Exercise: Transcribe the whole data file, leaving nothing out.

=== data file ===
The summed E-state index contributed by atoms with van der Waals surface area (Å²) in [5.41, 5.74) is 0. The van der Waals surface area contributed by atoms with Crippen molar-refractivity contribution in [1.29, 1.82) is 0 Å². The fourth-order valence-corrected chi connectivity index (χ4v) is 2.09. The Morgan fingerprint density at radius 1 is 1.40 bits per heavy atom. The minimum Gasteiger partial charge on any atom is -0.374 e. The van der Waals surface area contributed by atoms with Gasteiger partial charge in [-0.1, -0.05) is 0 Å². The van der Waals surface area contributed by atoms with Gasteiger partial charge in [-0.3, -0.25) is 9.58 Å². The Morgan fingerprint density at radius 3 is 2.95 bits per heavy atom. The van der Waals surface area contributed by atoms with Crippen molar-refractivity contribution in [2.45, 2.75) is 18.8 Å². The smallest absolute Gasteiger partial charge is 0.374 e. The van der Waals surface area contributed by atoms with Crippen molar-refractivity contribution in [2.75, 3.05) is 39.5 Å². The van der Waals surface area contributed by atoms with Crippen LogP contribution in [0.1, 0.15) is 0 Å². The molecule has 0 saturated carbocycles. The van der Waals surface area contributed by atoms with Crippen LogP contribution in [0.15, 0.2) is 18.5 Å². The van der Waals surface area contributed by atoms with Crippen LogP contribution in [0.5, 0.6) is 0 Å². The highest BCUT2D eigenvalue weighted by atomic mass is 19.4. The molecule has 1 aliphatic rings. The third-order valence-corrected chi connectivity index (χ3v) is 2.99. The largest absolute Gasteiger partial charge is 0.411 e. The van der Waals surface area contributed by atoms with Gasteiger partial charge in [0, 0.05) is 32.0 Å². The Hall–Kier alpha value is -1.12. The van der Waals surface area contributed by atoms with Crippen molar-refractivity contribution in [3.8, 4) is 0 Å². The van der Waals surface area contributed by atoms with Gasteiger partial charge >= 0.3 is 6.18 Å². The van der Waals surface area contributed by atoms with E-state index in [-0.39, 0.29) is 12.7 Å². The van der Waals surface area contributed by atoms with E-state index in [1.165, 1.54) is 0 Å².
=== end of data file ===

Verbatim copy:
The summed E-state index contributed by atoms with van der Waals surface area (Å²) in [5.41, 5.74) is 0. The van der Waals surface area contributed by atoms with Crippen molar-refractivity contribution in [1.29, 1.82) is 0 Å². The fourth-order valence-corrected chi connectivity index (χ4v) is 2.09. The Morgan fingerprint density at radius 1 is 1.40 bits per heavy atom. The minimum Gasteiger partial charge on any atom is -0.374 e. The van der Waals surface area contributed by atoms with Gasteiger partial charge in [-0.1, -0.05) is 0 Å². The van der Waals surface area contributed by atoms with Gasteiger partial charge in [-0.3, -0.25) is 9.58 Å². The Morgan fingerprint density at radius 3 is 2.95 bits per heavy atom. The van der Waals surface area contributed by atoms with Crippen molar-refractivity contribution in [2.45, 2.75) is 18.8 Å². The smallest absolute Gasteiger partial charge is 0.374 e. The van der Waals surface area contributed by atoms with Crippen molar-refractivity contribution in [2.75, 3.05) is 39.5 Å². The van der Waals surface area contributed by atoms with Crippen LogP contribution in [0.1, 0.15) is 0 Å². The molecule has 0 saturated carbocycles. The van der Waals surface area contributed by atoms with Crippen LogP contribution in [0.15, 0.2) is 18.5 Å². The van der Waals surface area contributed by atoms with Crippen LogP contribution in [0.5, 0.6) is 0 Å². The highest BCUT2D eigenvalue weighted by atomic mass is 19.4. The molecule has 1 aliphatic rings. The third-order valence-corrected chi connectivity index (χ3v) is 2.99. The largest absolute Gasteiger partial charge is 0.411 e. The van der Waals surface area contributed by atoms with Gasteiger partial charge in [0, 0.05) is 32.0 Å². The Hall–Kier alpha value is -1.12. The van der Waals surface area contributed by atoms with Crippen molar-refractivity contribution in [3.8, 4) is 0 Å². The van der Waals surface area contributed by atoms with Gasteiger partial charge >= 0.3 is 6.18 Å². The van der Waals surface area contributed by atoms with E-state index in [-0.39, 0.29) is 12.7 Å². The van der Waals surface area contributed by atoms with E-state index in [1.165, 1.54) is 0 Å².